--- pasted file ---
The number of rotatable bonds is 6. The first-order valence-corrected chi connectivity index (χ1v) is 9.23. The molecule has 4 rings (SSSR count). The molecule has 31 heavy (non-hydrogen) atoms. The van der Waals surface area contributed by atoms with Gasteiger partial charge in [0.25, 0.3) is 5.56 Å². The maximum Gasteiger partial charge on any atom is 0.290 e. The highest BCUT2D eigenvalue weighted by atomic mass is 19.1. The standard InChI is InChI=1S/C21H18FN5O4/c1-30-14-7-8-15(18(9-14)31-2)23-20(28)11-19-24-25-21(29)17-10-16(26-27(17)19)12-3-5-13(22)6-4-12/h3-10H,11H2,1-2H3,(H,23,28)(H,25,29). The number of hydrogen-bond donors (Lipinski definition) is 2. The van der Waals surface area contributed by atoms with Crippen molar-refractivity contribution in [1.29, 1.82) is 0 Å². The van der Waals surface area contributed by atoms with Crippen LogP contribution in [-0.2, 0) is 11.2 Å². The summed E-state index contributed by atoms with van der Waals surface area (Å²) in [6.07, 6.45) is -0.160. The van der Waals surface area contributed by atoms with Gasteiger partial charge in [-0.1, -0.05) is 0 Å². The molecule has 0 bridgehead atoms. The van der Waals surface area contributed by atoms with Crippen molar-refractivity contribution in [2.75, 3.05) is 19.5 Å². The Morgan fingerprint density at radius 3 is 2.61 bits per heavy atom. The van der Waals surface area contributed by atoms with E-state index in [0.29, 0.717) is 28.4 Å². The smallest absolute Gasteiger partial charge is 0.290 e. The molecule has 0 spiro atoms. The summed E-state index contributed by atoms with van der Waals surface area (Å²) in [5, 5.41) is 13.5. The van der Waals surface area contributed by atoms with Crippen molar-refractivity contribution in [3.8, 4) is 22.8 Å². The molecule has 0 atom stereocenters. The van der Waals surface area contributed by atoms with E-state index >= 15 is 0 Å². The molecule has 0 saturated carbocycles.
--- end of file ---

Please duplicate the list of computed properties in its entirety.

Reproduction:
The number of rotatable bonds is 6. The first-order valence-corrected chi connectivity index (χ1v) is 9.23. The molecule has 4 rings (SSSR count). The molecule has 31 heavy (non-hydrogen) atoms. The van der Waals surface area contributed by atoms with Gasteiger partial charge in [0.25, 0.3) is 5.56 Å². The maximum Gasteiger partial charge on any atom is 0.290 e. The highest BCUT2D eigenvalue weighted by atomic mass is 19.1. The standard InChI is InChI=1S/C21H18FN5O4/c1-30-14-7-8-15(18(9-14)31-2)23-20(28)11-19-24-25-21(29)17-10-16(26-27(17)19)12-3-5-13(22)6-4-12/h3-10H,11H2,1-2H3,(H,23,28)(H,25,29). The number of hydrogen-bond donors (Lipinski definition) is 2. The van der Waals surface area contributed by atoms with Crippen molar-refractivity contribution in [1.29, 1.82) is 0 Å². The van der Waals surface area contributed by atoms with Crippen LogP contribution in [-0.2, 0) is 11.2 Å². The summed E-state index contributed by atoms with van der Waals surface area (Å²) in [6.07, 6.45) is -0.160. The van der Waals surface area contributed by atoms with Gasteiger partial charge in [-0.1, -0.05) is 0 Å². The molecule has 0 bridgehead atoms. The van der Waals surface area contributed by atoms with Crippen molar-refractivity contribution in [2.75, 3.05) is 19.5 Å². The Morgan fingerprint density at radius 3 is 2.61 bits per heavy atom. The van der Waals surface area contributed by atoms with E-state index in [0.29, 0.717) is 28.4 Å². The smallest absolute Gasteiger partial charge is 0.290 e. The molecule has 0 spiro atoms. The summed E-state index contributed by atoms with van der Waals surface area (Å²) in [5, 5.41) is 13.5. The van der Waals surface area contributed by atoms with Crippen molar-refractivity contribution in [3.8, 4) is 22.8 Å². The molecule has 0 atom stereocenters. The van der Waals surface area contributed by atoms with E-state index >= 15 is 0 Å². The molecule has 0 saturated carbocycles.